Debutant Olesen leads the way for Europeans
Debutant Thorbjorn Olesen finished as the top European as once again no one managed to match Jose Maria Olazabal's victory in 1999.
The 23-year-old Dane has emerged in the last year as a potential major winner, playing well at last year's British Open and breaking into the top 50, thus punching his ticket to Augusta National for the first time.
He opened poorly with a 78, but got better as he grew more familiar with the demands of the famed Georgia layout.
In the final round, Olesen suddenly appeared on the leaderboard with a run of birdies at a time when others were struggling to cope with the steady rain that was falling.
He shot a 68 and at four over finished as top European, five strokes off the pace.
"I love it. It's a dream for me. It's lovely to be here at a major and especially at the Masters. It's a great golf course and the atmosphere here is amazing," he said.
Olesen nearly missed the event after he was involved in a car crash last month that left him with a stiff neck. The injury was still slightly bothering him as the week started but he said it improved after that.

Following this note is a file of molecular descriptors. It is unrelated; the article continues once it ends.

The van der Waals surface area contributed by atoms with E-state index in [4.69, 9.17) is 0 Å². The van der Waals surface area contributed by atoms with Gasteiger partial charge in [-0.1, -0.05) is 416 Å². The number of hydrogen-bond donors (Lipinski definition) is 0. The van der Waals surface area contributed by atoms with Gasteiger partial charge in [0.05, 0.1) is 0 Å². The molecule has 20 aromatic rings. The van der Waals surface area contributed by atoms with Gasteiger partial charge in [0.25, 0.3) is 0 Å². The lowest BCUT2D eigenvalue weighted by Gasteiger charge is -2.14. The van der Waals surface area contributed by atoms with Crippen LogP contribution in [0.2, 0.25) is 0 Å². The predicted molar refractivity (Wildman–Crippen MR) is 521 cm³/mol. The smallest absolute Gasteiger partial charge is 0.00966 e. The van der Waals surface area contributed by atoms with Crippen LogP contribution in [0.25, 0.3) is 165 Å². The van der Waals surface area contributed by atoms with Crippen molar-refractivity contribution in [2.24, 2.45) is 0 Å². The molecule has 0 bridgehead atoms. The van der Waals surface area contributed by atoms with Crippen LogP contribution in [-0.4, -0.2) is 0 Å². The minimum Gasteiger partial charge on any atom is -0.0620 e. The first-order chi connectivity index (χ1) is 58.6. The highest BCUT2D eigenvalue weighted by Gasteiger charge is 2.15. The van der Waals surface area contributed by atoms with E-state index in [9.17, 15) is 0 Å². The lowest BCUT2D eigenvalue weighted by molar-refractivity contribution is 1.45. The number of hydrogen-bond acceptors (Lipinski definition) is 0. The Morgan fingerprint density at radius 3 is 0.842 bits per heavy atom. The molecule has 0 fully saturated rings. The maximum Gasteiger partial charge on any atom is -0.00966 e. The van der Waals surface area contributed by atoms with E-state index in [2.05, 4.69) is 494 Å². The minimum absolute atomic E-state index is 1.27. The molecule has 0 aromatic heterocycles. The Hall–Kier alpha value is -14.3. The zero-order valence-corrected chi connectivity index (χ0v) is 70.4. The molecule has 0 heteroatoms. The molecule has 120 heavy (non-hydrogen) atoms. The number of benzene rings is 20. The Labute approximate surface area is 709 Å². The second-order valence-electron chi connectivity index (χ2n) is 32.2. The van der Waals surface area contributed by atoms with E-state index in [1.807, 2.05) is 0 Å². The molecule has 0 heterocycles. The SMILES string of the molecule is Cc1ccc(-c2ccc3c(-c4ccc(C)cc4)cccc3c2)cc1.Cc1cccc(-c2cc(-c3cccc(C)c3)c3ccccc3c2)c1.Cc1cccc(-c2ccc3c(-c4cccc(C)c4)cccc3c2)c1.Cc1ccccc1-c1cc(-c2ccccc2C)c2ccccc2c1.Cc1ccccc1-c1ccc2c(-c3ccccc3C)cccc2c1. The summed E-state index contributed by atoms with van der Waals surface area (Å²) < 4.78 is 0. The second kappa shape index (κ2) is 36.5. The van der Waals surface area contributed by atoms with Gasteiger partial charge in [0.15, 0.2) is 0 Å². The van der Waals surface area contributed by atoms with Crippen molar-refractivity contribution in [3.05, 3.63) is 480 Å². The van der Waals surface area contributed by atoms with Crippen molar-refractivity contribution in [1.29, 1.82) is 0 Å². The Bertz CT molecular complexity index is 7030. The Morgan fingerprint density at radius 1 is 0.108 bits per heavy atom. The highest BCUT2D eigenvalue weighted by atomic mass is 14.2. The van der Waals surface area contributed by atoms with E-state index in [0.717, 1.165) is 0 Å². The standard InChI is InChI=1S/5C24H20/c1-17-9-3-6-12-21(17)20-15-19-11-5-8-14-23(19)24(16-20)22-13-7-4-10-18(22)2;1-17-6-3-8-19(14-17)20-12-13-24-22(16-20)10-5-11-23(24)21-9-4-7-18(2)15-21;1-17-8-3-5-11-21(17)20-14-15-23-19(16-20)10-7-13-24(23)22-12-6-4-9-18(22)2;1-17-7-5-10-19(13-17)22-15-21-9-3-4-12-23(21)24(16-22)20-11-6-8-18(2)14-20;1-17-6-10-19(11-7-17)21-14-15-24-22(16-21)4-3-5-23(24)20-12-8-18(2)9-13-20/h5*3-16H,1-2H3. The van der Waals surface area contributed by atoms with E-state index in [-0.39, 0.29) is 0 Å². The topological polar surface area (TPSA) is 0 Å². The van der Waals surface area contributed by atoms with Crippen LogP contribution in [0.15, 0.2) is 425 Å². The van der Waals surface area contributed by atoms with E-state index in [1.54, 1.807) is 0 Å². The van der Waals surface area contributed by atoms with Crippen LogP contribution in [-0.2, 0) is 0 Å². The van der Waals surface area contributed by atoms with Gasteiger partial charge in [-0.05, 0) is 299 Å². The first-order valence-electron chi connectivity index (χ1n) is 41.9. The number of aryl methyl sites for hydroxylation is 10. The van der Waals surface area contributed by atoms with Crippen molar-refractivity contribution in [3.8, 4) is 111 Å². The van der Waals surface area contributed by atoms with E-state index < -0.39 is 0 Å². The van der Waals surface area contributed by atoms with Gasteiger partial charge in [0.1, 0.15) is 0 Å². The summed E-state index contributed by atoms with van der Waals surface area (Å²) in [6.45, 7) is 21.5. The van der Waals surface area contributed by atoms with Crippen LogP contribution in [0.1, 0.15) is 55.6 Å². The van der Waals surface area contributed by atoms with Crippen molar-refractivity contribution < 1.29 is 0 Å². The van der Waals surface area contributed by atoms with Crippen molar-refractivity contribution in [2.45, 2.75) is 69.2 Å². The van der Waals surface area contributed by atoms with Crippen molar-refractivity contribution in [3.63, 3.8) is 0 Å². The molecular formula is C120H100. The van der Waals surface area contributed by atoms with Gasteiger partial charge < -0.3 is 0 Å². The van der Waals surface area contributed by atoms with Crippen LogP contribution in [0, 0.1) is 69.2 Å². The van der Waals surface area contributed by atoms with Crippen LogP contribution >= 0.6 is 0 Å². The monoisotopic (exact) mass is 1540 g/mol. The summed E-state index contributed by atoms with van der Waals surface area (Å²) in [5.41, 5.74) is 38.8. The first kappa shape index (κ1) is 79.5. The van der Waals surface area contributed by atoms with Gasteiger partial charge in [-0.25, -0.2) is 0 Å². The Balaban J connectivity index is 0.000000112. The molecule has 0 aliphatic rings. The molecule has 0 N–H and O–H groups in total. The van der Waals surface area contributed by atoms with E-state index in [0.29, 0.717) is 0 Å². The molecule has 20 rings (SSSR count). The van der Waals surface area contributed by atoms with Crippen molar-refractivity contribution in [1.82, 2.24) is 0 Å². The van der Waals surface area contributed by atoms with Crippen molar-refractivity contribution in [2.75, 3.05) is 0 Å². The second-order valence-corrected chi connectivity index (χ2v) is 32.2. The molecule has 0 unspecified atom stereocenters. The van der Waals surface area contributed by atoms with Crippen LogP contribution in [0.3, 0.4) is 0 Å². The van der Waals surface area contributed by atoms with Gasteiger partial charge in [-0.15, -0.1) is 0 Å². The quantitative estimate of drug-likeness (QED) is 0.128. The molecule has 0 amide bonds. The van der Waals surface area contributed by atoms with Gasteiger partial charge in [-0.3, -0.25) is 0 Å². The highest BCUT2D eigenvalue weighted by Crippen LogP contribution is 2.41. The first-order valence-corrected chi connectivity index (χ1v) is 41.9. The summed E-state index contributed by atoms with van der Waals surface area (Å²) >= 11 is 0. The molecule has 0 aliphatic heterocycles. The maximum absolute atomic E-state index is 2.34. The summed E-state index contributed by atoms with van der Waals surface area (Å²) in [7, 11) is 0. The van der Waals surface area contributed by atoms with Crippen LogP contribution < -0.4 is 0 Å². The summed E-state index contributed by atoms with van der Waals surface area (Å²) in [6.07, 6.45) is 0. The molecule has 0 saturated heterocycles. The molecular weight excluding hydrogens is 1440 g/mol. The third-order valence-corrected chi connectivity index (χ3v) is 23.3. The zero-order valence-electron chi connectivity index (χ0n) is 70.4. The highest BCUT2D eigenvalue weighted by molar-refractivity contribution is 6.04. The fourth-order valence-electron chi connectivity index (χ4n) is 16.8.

"Yeah, it's definitely not the best preparation for this week. But I felt like before the accident that I played some great golf the whole year, in Europe and in the Middle East," he said.
"So I came into this week with a lot of confidence, but I knew that it was going to be tough with the last week that I had. But it turned out to be very good after the first day."
Olesen's emergence was some small compensation for another failure on the part of Lee Westwood, Luke Donald, Justin Rose and Sergio Garcia to win a major title in emulation of Rory McIlroy's US Open and PGA Championship wins.
Westwood had chances early on in the final round but failed to take them as once again his chipping and putting let him down.
After carding a 71 he finished tied for eighth, six strokes adrift, while Rose and Donald vanished off the leaderboard.
Donald said Augusta National would always be a tough assignment for him given its punishing length, although he had not totally given up hope.
"I think it's always going to be tougher for a guy that hits it my distance," he said. "As important as short game is around here, some shots, no matter how good, you just can't get it close.
"So going into these greens with less club, the margins are very fine. If you're going in with an eight-iron compared to a five-iron, it makes it a little bit easier.
"But I still hold out hope. Seeing someone like Brandt Snedeker, who has a similar game to me, doing well, I have confidence."